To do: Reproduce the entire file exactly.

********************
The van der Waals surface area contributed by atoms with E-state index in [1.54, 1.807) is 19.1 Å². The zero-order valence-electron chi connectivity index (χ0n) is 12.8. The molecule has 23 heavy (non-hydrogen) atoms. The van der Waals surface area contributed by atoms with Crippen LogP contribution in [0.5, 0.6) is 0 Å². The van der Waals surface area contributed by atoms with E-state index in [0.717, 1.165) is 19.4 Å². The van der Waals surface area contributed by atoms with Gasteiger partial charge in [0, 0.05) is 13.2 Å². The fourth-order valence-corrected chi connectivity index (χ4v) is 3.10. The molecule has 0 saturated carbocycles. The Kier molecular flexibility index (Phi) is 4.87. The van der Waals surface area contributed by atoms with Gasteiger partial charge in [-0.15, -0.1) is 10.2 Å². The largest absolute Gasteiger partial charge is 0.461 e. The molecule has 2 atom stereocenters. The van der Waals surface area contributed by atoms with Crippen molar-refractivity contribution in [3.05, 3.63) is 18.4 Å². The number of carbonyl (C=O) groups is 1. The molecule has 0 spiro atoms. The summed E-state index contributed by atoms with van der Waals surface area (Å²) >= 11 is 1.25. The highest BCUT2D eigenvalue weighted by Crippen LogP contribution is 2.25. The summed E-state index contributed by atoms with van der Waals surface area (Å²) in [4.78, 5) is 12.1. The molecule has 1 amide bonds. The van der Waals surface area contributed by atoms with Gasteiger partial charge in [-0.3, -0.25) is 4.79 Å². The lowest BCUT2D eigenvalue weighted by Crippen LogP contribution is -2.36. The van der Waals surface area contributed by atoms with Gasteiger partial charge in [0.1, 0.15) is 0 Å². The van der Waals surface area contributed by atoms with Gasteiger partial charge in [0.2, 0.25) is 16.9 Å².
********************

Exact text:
The van der Waals surface area contributed by atoms with E-state index in [1.54, 1.807) is 19.1 Å². The zero-order valence-electron chi connectivity index (χ0n) is 12.8. The molecule has 23 heavy (non-hydrogen) atoms. The van der Waals surface area contributed by atoms with Crippen LogP contribution in [0.5, 0.6) is 0 Å². The van der Waals surface area contributed by atoms with E-state index in [0.717, 1.165) is 19.4 Å². The van der Waals surface area contributed by atoms with Gasteiger partial charge in [0, 0.05) is 13.2 Å². The fourth-order valence-corrected chi connectivity index (χ4v) is 3.10. The molecule has 0 saturated carbocycles. The Kier molecular flexibility index (Phi) is 4.87. The van der Waals surface area contributed by atoms with Gasteiger partial charge in [-0.15, -0.1) is 10.2 Å². The largest absolute Gasteiger partial charge is 0.461 e. The molecule has 2 atom stereocenters. The van der Waals surface area contributed by atoms with Crippen molar-refractivity contribution in [3.05, 3.63) is 18.4 Å². The number of carbonyl (C=O) groups is 1. The molecule has 0 spiro atoms. The summed E-state index contributed by atoms with van der Waals surface area (Å²) >= 11 is 1.25. The highest BCUT2D eigenvalue weighted by Crippen LogP contribution is 2.25. The summed E-state index contributed by atoms with van der Waals surface area (Å²) in [4.78, 5) is 12.1. The molecule has 1 amide bonds. The van der Waals surface area contributed by atoms with Gasteiger partial charge in [-0.3, -0.25) is 4.79 Å². The lowest BCUT2D eigenvalue weighted by Crippen LogP contribution is -2.36. The van der Waals surface area contributed by atoms with Gasteiger partial charge in [0.1, 0.15) is 0 Å². The van der Waals surface area contributed by atoms with Gasteiger partial charge in [0.2, 0.25) is 16.9 Å².